What to expect in your 70s

Living in the 70’s was a massive hit for the Skyhooks, but the age is a lot less glamourous than living in the decade.

There are a number of health conditions and problems that will become more common when you are in your 70s, but there are activities you can undertake to help prevent these conditions from developing.

Here is a helpful list of the potential conditions and what you should be doing now to prepare.

Cardiovascular disease (CVD)
You should have an assessment of CVD risk every two years once you are in your 70s, unless your doctor already knows you are high risk. Your doctor may ask you questions and test your blood pressure and cholesterol as well as checking for other health conditions.

High blood pressure
You should have a blood pressure test every two years, or six to 12 months if you have a moderate risk of CVD and every six to 12 weeks if your risk is high.

Other ways to prevent high blood pressure include:

  • maintaining a waist measurement of less than 94cm for men and less than 80cm for women
  • limiting salt to 5mg per day, or 4mg per day if you have high blood pressure – this tool will help you check the amount of salt in processed food.

Cholesterol
It’s recommended you have your cholesterol and lipids checked every five years with a blood test, or every one to two years if you have a higher risk of CVD. You can help maintain a healthy cholesterol level with exercise and a healthy diet.

Diabetes
You should be tested every three years to see if you have type 2 diabetes, or every 12 months if you are at increased risk. Your doctor will organise a blood test to check your glucose level.

Kidney disease
Kidney disease should be assessed every one to two years, if you are at high risk. Risk factors can be similar to CVD or could involve an injury to your kidney. Your doctor may ask you a series of questions as well as checking your blood pressure and doing a urine test. You may need to take medicine to lower your blood pressure if it is high.

Bowel cancer
Every two years, it is recommended you have a test for bowel cancer using a Faecal Occult Blood Test (FOBT), even if you have no symptoms or family history of bowel cancer. You can stop testing when you are 74 if the tests have been clear. Your doctor will advise you if you should keep testing after that time.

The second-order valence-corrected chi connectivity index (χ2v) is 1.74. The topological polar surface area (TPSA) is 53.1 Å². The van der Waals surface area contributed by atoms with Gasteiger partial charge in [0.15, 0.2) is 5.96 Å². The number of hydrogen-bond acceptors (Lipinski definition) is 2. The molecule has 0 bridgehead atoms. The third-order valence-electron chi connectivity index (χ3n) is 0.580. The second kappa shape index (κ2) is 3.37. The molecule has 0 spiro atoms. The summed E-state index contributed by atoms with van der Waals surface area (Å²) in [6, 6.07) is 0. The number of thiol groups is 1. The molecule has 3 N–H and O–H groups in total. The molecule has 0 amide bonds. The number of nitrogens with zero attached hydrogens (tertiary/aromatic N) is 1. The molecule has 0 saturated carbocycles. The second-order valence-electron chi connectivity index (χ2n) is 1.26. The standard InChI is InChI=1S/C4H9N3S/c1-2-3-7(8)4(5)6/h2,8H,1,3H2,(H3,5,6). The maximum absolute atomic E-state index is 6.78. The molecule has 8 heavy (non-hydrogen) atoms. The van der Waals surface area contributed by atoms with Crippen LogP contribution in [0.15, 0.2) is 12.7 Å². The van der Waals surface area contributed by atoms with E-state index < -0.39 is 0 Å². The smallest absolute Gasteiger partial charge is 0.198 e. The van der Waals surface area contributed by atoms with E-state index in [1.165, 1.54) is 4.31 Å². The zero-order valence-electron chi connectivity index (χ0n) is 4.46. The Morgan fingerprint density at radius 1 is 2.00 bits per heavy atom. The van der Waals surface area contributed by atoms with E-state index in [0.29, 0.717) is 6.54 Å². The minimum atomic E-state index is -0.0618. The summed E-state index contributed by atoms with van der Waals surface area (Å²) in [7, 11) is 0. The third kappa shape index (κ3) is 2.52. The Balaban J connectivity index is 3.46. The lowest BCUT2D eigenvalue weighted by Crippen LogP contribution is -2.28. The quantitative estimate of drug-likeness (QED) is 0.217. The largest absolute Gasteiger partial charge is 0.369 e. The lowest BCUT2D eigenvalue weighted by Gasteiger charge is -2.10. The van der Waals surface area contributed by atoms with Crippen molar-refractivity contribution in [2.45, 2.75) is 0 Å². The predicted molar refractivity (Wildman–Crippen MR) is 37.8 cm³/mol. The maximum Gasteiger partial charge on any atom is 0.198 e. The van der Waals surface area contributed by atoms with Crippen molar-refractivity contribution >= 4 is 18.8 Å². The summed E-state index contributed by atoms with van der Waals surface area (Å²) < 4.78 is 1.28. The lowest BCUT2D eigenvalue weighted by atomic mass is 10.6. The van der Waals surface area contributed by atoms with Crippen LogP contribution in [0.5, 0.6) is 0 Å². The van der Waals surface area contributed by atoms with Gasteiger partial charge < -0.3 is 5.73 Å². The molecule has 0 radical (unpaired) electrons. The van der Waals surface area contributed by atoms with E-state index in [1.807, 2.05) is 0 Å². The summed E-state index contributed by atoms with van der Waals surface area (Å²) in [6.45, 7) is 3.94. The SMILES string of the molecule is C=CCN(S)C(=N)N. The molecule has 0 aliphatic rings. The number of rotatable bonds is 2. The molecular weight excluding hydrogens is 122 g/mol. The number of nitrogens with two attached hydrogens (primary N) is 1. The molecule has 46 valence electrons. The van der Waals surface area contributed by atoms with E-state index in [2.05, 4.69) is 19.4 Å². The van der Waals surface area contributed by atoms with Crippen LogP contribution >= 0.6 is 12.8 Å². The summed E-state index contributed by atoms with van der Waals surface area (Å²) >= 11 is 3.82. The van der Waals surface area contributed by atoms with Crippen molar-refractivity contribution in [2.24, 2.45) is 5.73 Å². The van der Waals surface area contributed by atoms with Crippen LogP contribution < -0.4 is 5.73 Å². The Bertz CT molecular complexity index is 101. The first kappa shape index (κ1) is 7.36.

The National Bowel Cancer Screening Program will send you a free FOBT every four years until you are 74. In 2020, this will occur every two years. With the FOBT you can take a sample of your faeces (poo) yourself.

Depending on your results, your doctor may recommend that you have a colonoscopy.

Osteoporosis
Osteoporosis occurs when bones lose minerals and become more brittle, putting them at risk of fractures.

Your doctor may ask you screening questions every 12 months to assess your risk. If you experience a fracture following a small bump or fall, this should be investigated further. This involves a simple scan with a machine, taking around 10 to 15 minutes. People over 70 who have a bone scan may be eligible for a Medicare rebate.

To help prevent osteoporosis, ensure you have 1300mg of calcium per day (if you are a woman) while men should consume 1000mg per day.

Tooth decay and gum disease
You can help prevent tooth decay and gum disease by:

  • brushing your teeth twice a day with fluoride toothpaste
  • spitting out the toothpaste, not rinsing
  • using dental floss
  • limiting foods and drinks high in acid and sugar
  • visiting a dentist every 12 months, or more if required.

Falls
When you are 70 or over, your doctor may assess your risk for falls every year, or every six months if you’ve already had a fall. If needed, your doctor may also give you special exercises to reduce your risk of falling, help you with aids at home, as well as reviewing any medicines that could make you unsteady.

Vision and hearing
You should have a hearing test each year and, if you and your doctor think you need it, an eye test.

What health tests do you do regularly now that you are in your 70s?

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Written by Ben

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